WASHINGTON: The United States and Britain have urged New Delhi not to insist Canada reduce its diplomatic presence in India and expressed concern after Ottawa pulled out 41 diplomats amid a dispute over the murder of a Sikh separatist.

Canada has alleged Indian involvement in the June murder in a Vancouver suburb of Canadian citizen and Sikh separatist leader Hardeep Singh Nijjar, whom India called a “terrorist.” India denies the allegation.

“We are concerned by the departure of Canadian diplomats from India, in response to the Indian government’s demand of Canada to significantly reduce its diplomatic presence in India,” US State Department spokesperson Matthew Miller said.

Washington has said it took Canada’s allegations seriously and, along with London, urged India to cooperate with Canada in the murder probe even as Western powers have been reluctant to openly condemn India.

Analysts say the US and the UK do not want to damage ties with India, which they view as a counterbalance to their main Asian rival China.

Statements from the State Department and Britain’s Foreign Office have been the most direct criticism of New Delhi

But Friday’s statements from the US State Department and Britain’s Foreign Office have been the most direct criticism by Washington and London of New Delhi thus far in this case.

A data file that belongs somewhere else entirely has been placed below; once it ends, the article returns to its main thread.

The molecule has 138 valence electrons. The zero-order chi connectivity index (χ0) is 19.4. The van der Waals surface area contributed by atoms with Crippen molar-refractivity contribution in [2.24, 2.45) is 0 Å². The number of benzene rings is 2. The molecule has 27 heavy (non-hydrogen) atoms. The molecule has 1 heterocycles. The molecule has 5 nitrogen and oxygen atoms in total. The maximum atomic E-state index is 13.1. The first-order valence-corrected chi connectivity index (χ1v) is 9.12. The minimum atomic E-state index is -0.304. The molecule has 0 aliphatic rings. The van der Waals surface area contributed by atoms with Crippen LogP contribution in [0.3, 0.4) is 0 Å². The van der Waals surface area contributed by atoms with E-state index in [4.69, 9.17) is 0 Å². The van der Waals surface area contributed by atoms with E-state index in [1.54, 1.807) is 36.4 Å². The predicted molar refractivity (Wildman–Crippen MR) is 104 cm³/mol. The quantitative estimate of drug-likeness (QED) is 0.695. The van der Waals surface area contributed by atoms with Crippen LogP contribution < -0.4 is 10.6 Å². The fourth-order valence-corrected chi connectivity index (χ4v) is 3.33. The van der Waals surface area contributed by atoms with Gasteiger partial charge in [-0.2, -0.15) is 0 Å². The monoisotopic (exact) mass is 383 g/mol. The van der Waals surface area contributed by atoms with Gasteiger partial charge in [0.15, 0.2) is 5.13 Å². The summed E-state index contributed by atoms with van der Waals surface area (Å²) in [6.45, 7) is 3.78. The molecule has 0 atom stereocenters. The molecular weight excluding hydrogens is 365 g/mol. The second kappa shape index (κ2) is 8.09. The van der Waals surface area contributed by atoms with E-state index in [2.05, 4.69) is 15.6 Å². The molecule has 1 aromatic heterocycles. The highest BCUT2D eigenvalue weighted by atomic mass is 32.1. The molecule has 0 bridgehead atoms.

“We do not agree with the decisions taken by the Indian government that have resulted in a number of Canadian diplomats departing India,” a spokesperson for Britain’s Foreign Office said.

Canada withdrew 41 diplomats from India after New Delhi last month asked Ottawa to reduce its diplomatic presence following Canada’s allegations over Nijjar’s killing. Canada said it was temporarily suspending in-person operations at consulates in several Indian cities and warned of visa processing delays.

“Resolving differences requires diplomats on the ground. We have urged the Indian government not to insist upon a reduction in Canada’s diplomatic presence and to cooperate in the ongoing Canadian investigation,” the US State Department said, adding that it expects “India to uphold its obligations under the 1961 Vienna Convention on Diplomatic Relations.”

Britain’s Foreign Office also cited the Vienna Convention. It said, “the unilateral removal of the privileges and immunities that provide for the safety and security of diplomats is not consistent with the principles of the effective functioning of the Vienna Convention.”

Published in Dawn, October 22th, 2023

Opinion

Editorial

Another lynching
Updated 22 Jun, 2024

Another lynching

The chilling alternative to not doing anything — which appears to be the state’s preferred option — is the advent of mob rule.
Tax & representation
22 Jun, 2024

Tax & representation

THE taxation measures outlined in the budget for the incoming fiscal year have triggered a lot of concern among ...
Life of the party?
22 Jun, 2024

Life of the party?

THE launch of Awaam Pakistan, a party led by former prime minister Shahid Khaqan Abbasi and former finance minister...
KP’s ‘power struggle’
Updated 21 Jun, 2024

KP’s ‘power struggle’

Instead of emboldening protesters, CM Gandapur should encourage his provincial subjects to clear their due bills and ensure theft is minimised.
Journalist’s murder
21 Jun, 2024

Journalist’s murder

ANOTHER name has been added to the list of journalists murdered in Pakistan. On Tuesday, Khalil Jibran’s vehicle...
A leaner government?
21 Jun, 2024

A leaner government?

FINANCE Minister Muhammad Aurangzeb has reiterated his government’s ‘commitment’ to shutting down ministries...